A blink lasts just 1/10 of a second. So what happens when we set our camera shutters to the same length? We see the world that may have been when our eyes were closed.

Canon EOS 1000D, 50mm, f1.8, 1/10, ISO 400. Set the camera on a tripod with a locking shutter release, locked it just did a little shadowboxing at the camera. Took about 200 shots to get the focus and blur just right. Post-process using Nik filters to get that Street Fighter IV-ish look.


I figured this week's challenge fit perfectly for another hobby of mine; boxing. Blinking is a dangerous thing to do when you're in punching range of your opponent. You just might miss that jutting of the shoulder preceding a right cross and open your eyes to a very blurry close-up view of faux leather hitting you in the nose.
- Bart Tieman


Thinking long and hard with a one tenth shutter speed, and using the theme "what could I miss during a blink?" I came up with the idea of a spark. This is the electronic igniter on my kitchen cooktop showing the spark. My thoughts were that the before shot would show nothing and the after shot would show flame, but this is what I missed while blinking. Olympus EPL-3, M. Zuiko 14-24mm @42mm, f5.6
- Alan Stewart


I attended the first night of the Howard County Fair in Maryland on Saturday... The square dancing was open to the public, so there was a mix of experienced dancers and some pulled in from the audience. I deliberately had the Gizmodo Challenge in mind and decided to try a 1/10 shutter speed to catch the swirl of a skirt. The timing worked out well for this shot as one of the puffier skirts came into my line of vision. I especially like how some of her leg disappears in the captured movement. Canon 60D, Tamron lens 18-270 mm
39mm, f/11, 1/10
- Cheryl MacLean

He Might Just Gitcha

Here is my submission. It is my Mr. Potatohead that I keep on my desk. The way the light hits him sometimes is downright creepy. I took this photo at the 1/10 of a second requirement while zooming out from 200mm to 70mm to give him an even creepier quality... As though he might just gitcha ;) Just look at those blank, soulless eyes, staring right at you. It makes you not want to blink for fear he might come alive. *shudder* Its always the most innocent things that can give us the most uneasy feelings when they appear in ways different than what we are used to. Canon 40D, 70-200 f/4 Non IS Canon Lens, f/4, Shutter @ required 1/10, ISO @ 400
-Eric Michaels


This is my puppy Bella. She's a Jug (that's a Jack Russell and a Pug), and she is my muse. She's always sleeping curled up somewhere and I caught this shot on my Canon T1i while she was napping this morning on a couch pillow.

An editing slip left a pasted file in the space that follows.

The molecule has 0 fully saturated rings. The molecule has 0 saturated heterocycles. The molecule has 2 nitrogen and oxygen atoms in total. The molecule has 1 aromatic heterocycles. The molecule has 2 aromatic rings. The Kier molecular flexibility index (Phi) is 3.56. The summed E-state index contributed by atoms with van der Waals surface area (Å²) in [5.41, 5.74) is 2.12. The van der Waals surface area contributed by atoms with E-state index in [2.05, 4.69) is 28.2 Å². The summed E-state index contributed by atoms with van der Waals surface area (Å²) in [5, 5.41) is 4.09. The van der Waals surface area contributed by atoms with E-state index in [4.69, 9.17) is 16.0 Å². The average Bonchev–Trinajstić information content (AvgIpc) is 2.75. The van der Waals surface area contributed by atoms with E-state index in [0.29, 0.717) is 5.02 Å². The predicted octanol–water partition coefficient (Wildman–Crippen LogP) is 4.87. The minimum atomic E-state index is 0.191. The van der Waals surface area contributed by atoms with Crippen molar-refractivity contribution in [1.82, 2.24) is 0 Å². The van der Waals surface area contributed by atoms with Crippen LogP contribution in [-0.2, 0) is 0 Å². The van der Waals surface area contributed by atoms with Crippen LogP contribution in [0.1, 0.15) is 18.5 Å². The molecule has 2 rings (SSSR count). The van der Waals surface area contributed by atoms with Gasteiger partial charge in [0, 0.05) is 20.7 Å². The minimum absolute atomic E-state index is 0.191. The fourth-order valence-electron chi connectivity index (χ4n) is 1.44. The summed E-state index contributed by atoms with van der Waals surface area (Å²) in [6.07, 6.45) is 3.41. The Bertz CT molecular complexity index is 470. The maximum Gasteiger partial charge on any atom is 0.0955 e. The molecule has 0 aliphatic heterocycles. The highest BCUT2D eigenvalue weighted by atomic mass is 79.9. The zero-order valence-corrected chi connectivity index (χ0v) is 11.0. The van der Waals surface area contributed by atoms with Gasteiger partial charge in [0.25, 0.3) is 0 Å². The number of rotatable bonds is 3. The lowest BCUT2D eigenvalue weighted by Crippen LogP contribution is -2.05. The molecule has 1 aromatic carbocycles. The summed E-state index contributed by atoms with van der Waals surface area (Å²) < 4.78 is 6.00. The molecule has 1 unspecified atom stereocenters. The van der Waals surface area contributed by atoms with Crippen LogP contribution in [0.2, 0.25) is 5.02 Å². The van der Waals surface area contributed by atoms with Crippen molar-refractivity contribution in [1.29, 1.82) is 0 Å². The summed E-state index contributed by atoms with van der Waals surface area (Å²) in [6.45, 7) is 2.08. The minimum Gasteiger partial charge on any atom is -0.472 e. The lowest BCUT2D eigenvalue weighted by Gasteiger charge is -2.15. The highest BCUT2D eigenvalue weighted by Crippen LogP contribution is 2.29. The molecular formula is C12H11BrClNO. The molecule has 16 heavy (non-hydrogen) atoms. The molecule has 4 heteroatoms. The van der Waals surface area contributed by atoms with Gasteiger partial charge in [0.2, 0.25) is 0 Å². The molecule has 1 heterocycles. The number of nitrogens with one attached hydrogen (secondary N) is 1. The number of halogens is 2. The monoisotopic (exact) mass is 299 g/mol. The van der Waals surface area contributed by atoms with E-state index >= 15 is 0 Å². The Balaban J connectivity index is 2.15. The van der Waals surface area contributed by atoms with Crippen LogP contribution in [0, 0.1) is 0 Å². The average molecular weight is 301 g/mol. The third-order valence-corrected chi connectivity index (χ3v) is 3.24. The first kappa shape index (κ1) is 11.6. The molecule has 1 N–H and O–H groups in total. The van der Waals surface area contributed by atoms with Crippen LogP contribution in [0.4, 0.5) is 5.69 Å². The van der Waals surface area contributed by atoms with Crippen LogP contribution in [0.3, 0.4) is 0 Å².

Shot at 1/10 shutter speed on a Canon T1i with IS 18-55 lens with flash turned on, white balance calibrated for flash, then thrown into Aperture just to tone down the warmth and add a vignette. I got her to yawn by tickling her belly. :)
- George Ellick

16-Day Blink

I took this shot on Saturday in London Southbank - this is the cultural heart of London near the banks of the river Thames. I originally went there to take a photo of the London Eye - during the Olympic Games the London Eye displays different colours based on the sentiments of people's Twitter feeds. Once I got there this fun fair ride caught my eye. I was fascinated with the different shapes I got depending on the shutter speed. At 1/10 of a second it had this dream like appearance and with the star in the middle became almost magical. Canon EOS 5D Mark II, 24-70 lens at 55mm, f/2.8, ISO 800 and 1/10
- Ina Arens

Boonton Falls

I like the effect you get when you shoot running water at 1/10, so I decided to head to the local falls for this contest. I shot this photo at Boonton Falls in NJ. I set up a tripod at the edge of the falls and used my Canon Rebel EOS and my 50 mm prime lens at 1/10, f18.
-Jamie Babbitt

This Is Not The Sun

Not the surface of the sun - So I tried a number of things around the house without any success. I was about to give up & go to bed. I had eaten way too much at the all you can eat Sushi Buffet & was about to start on my pre bedtime alka seltzer ritual when I though that might make a cool photo. I don't have a macro lens so I had to make due with my 18-200 lens. I setup a tripod over a tall orange plastic cup, positioned a flashlight & dropped the effervescent tablets in. The shutter speed yielded some unexpected results. Since I positioned a flashlight on the side of the cup I did not use the flash so I could get the affect you see here. Canon EOS REBEL T1i, F-Stop f/5.6, Exposure 1/10 sec., ISO-100